This post is part of our Elected Leader FAQ guidance for newly elected leaders.
Newly elected leaders can set up their first term for success with a listening tour. Listening tours provide an opportunity to:
- build relationships
- deepen and broaden your knowledge of your constituency
- improve your visibility as an elected leader
The goal of your listening tour is to more thoroughly understand your constituency’s diverse perspectives. Offer as many options to participate as possible and publicize them well in advance. This effort will require resources, so only plan for as many events as you are certain you can execute.
Step One: Create a Listening Tour Survey
- Draft questions about your constituents, ranging from basic contact information to issue priorities — anything you’d like to know about learning tour participants. Some suggestions:
- Cover any policy changes you intend to prioritize or are passionate about.
- Format questions and responses on a 1-10 scale (1=very bad, 10=very good) or 1-4 scale (1 = unimportant, 4 = very important).
- Frame questions and response options in a way that will help you quantify and aggregate the results.
- Create a Google Form and populate it with the questions you drafted.
Step Two: Schedule and Market Your Listening Tour
- Schedule 1:1 meetings (in-person or remote) with key organizations and stakeholders.
- Set up in-person events as the backbone of your listening tour, health and safety permitting.
- Schedule remote and virtual meetings when necessary.
- Meet constituents where they already are: show up to PTA meetings, schools, or wherever there are legitimate opportunities to pass along your survey and listen to the discussions.
- Compile a list of organizations, community leaders, and forums, including your campaign and constituent email lists where you can send the survey and invitations to distribute as widely as necessary.
- Send messaging, invitations, and details about your listening tour events and survey link to the entities you identified.
- Reach beyond organic posts and search results:
- Create static Facebook ads targeted to specific neighborhoods and zip codes, featuring local imagery, and inviting community members to join the events and fill out the survey.
- Advertise survey and tour events via pay-per-click Google ads.
- Create a script for volunteers and staff to read for calls to constituents and organizations, inviting them to fill out the survey and join the tour events.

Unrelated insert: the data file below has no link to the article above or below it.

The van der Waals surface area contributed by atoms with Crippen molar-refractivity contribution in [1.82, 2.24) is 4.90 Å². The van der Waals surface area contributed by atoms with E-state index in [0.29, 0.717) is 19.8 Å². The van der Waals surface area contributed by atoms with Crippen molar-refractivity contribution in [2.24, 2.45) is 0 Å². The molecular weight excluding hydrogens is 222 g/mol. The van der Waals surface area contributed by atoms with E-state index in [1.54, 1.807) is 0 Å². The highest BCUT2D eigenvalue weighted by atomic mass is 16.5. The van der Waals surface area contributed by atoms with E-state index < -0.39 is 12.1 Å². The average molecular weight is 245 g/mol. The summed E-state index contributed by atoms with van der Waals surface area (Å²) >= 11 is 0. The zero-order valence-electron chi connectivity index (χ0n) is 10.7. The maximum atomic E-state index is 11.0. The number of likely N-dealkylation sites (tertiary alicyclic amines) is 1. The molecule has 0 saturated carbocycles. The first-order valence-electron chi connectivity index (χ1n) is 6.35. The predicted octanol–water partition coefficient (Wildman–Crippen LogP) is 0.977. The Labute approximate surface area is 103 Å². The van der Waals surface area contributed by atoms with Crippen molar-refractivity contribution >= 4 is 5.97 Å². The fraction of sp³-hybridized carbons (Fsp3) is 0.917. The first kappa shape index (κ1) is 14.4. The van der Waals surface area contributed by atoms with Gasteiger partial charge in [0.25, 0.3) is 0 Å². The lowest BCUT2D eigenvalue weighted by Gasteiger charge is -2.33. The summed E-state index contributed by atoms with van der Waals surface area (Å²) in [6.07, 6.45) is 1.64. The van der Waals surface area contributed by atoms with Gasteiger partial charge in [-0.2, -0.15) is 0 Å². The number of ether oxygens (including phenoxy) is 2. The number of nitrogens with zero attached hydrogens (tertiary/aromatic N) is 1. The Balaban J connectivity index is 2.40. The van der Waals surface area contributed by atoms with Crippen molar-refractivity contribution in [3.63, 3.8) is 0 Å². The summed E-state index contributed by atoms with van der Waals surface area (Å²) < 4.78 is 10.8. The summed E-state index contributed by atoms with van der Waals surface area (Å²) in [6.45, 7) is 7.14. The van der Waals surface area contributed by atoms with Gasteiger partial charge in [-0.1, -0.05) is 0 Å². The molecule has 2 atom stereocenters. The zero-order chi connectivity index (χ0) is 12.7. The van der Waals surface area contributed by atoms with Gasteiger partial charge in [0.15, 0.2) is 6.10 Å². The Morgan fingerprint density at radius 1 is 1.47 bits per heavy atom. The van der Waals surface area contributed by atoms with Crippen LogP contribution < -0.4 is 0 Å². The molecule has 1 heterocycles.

- Create short digital videos (just you into camera is fine) for each area in your district asking for constituent input and participation.
Step Three: Lead Your Events
- Create a template agenda for your meetings; focus on collecting information on constituent priorities and issues where you’re aligned with your constituency.
- Avoid overcommitting to resolving every issue that constituents highlight; these events are part of a listening tour, rather than a problem-solving tour.
- Keep track of any to-do’s and commitments you make along the way.
Step Four: Share Your Findings
- Compile and aggregate your data to identify trends and themes that emerge from these conversations.
- Create a document that summarizes your findings.
- Provide a top-sheet summary.
- Write for average constituents as well as policy wonks (avoid excessive academic language, but show your work).
- Share key findings via social media and email.
- Highlight the document and key findings on your website.
- Include highlights and links to the full document in your thank you emails.
- Submit your document to your governing bodies official records.
- Contact the local press to discuss what you’ve learned.
- What are some of the questions you have that you hope a listening tour could help answer?
- Who are some of the community leaders you could contact to spread the word about your tour and survey?
- What are some of the events and venues that you could join as part of your listening tour?
Explore how to set yourself up for success as an elected leader.
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